Rugby as a tool for personal growth
Rugby is a team game par excellence, respect, loyalty, esteem, confidence and although there is a lot of physical confrontation, there is no violence. In addition, rugby gives confidence, teaches respect for the opponent, during and after the match. The final farewell to the other team is one of the highlights of the match. Finally, being a team game, rugby teaches how to socialize, to work as a team to achieve a common goal.
How to train
In rugby, physical preparation is very important because fights are frequent and clothing requires an additional spirit of adaptation. Rugby training includes exercises that involve all muscle groups of the body, as well as exercises to stimulate team play and others to train playing techniques and tactics. Usually, a player’s week of rugby includes 3 to 5 training sessions of approximately 2 hours and a match, consisting of two halves of 40 minutes each. Training takes place both on the field and in the gymnasium. These serve to potentiate the player’s musculature thanks to training plans closer to functional training. Field training, on the other hand, is used to improve techniques, such as scrum techniques, to block the opponent’s ball carrier or chase the ball, and to increase stamina. Therefore, in addition to running and various free body exercises on the floor, targeted exercises are performed.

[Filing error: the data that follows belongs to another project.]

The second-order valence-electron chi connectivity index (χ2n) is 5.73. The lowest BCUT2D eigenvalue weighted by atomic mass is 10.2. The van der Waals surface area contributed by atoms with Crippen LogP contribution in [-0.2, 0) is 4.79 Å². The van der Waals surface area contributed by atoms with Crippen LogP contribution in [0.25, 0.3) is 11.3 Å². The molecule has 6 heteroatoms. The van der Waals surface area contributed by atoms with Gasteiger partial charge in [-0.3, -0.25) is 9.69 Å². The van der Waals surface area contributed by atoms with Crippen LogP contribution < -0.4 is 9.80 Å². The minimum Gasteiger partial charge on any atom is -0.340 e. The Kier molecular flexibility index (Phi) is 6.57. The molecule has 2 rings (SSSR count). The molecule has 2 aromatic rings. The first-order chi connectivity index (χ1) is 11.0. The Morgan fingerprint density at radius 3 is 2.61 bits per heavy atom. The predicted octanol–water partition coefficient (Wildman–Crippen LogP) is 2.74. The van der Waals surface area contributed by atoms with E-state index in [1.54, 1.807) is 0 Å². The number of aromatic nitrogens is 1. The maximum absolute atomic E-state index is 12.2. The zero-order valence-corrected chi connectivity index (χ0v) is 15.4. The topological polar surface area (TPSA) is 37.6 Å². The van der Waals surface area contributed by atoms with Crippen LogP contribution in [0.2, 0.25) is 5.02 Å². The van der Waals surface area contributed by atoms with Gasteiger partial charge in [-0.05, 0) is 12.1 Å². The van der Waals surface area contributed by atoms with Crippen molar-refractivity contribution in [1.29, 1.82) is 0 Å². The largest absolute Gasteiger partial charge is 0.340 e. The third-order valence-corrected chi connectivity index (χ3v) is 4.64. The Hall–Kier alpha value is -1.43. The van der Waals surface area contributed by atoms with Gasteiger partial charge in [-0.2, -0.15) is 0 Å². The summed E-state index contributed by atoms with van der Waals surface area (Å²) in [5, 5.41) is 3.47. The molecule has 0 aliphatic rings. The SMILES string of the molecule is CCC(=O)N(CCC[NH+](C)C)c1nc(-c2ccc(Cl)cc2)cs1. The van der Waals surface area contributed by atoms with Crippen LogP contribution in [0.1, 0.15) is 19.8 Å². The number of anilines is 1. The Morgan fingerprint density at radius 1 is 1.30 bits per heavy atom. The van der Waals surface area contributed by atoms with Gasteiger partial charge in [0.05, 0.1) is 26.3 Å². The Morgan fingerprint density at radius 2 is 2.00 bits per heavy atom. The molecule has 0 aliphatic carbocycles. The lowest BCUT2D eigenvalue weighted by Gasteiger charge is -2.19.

Rugby and health
Rugby has a positive effect on the physical and mental health of the athlete. Due to its playing characteristics, it leads to the development of anaerobic capacities, such as speed and muscle power, as well as the stimulation and movement of every part of the body and every muscle band. Physical preparation is essential to avoid playing injuries as much as possible due to clashes with opponents or impact with the ground. The joint most affected is that of the knee, and the most frequent injury among players is that of the cruciate ligaments. However, with the right attention, good posture and adequate muscle strengthening, it is possible to prevent, or at least reduce, the risk of injury. Rugby is also one of the most suitable sports for preventing and combating a whole series of youthful ailments, ranging from obesity to hypokinesia.